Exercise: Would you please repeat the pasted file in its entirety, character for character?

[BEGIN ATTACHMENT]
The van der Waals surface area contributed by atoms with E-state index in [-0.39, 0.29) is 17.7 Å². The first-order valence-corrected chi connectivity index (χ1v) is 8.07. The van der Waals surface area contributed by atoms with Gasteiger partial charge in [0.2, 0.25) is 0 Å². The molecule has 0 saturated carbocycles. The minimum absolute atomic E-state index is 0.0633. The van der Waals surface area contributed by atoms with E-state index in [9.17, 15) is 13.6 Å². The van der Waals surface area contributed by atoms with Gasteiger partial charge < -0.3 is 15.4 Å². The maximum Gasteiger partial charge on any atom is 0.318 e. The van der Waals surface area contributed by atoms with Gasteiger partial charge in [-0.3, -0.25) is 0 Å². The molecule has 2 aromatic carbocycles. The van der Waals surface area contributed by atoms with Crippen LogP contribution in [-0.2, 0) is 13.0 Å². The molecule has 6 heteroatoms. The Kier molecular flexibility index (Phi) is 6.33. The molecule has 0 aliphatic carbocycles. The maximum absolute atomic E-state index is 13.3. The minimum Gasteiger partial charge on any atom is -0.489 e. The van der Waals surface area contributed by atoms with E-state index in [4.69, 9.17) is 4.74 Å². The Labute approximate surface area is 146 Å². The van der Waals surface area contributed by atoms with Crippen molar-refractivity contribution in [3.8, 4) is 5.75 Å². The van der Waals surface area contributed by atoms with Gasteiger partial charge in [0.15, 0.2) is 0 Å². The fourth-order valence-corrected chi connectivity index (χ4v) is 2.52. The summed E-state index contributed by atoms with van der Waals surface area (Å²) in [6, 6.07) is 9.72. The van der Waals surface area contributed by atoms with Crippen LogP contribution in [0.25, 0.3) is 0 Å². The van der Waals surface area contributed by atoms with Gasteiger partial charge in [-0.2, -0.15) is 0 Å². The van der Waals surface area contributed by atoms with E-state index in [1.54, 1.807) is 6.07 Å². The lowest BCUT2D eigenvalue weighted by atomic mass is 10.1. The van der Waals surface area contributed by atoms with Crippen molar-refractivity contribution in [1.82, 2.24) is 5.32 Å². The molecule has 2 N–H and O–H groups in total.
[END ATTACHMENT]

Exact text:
The van der Waals surface area contributed by atoms with E-state index in [-0.39, 0.29) is 17.7 Å². The first-order valence-corrected chi connectivity index (χ1v) is 8.07. The van der Waals surface area contributed by atoms with Gasteiger partial charge in [0.2, 0.25) is 0 Å². The molecule has 0 saturated carbocycles. The minimum absolute atomic E-state index is 0.0633. The van der Waals surface area contributed by atoms with E-state index in [9.17, 15) is 13.6 Å². The van der Waals surface area contributed by atoms with Gasteiger partial charge < -0.3 is 15.4 Å². The maximum Gasteiger partial charge on any atom is 0.318 e. The van der Waals surface area contributed by atoms with Gasteiger partial charge in [-0.3, -0.25) is 0 Å². The molecule has 2 aromatic carbocycles. The van der Waals surface area contributed by atoms with Crippen LogP contribution in [-0.2, 0) is 13.0 Å². The molecule has 6 heteroatoms. The Kier molecular flexibility index (Phi) is 6.33. The molecule has 0 aliphatic carbocycles. The maximum absolute atomic E-state index is 13.3. The minimum Gasteiger partial charge on any atom is -0.489 e. The van der Waals surface area contributed by atoms with E-state index in [4.69, 9.17) is 4.74 Å². The Labute approximate surface area is 146 Å². The van der Waals surface area contributed by atoms with Crippen molar-refractivity contribution in [3.8, 4) is 5.75 Å². The van der Waals surface area contributed by atoms with Gasteiger partial charge in [0.15, 0.2) is 0 Å². The fourth-order valence-corrected chi connectivity index (χ4v) is 2.52. The summed E-state index contributed by atoms with van der Waals surface area (Å²) in [6, 6.07) is 9.72. The van der Waals surface area contributed by atoms with Crippen LogP contribution in [0.25, 0.3) is 0 Å². The van der Waals surface area contributed by atoms with Gasteiger partial charge in [-0.2, -0.15) is 0 Å². The van der Waals surface area contributed by atoms with E-state index in [1.54, 1.807) is 6.07 Å². The lowest BCUT2D eigenvalue weighted by atomic mass is 10.1. The van der Waals surface area contributed by atoms with Crippen molar-refractivity contribution in [1.82, 2.24) is 5.32 Å². The molecule has 2 N–H and O–H groups in total.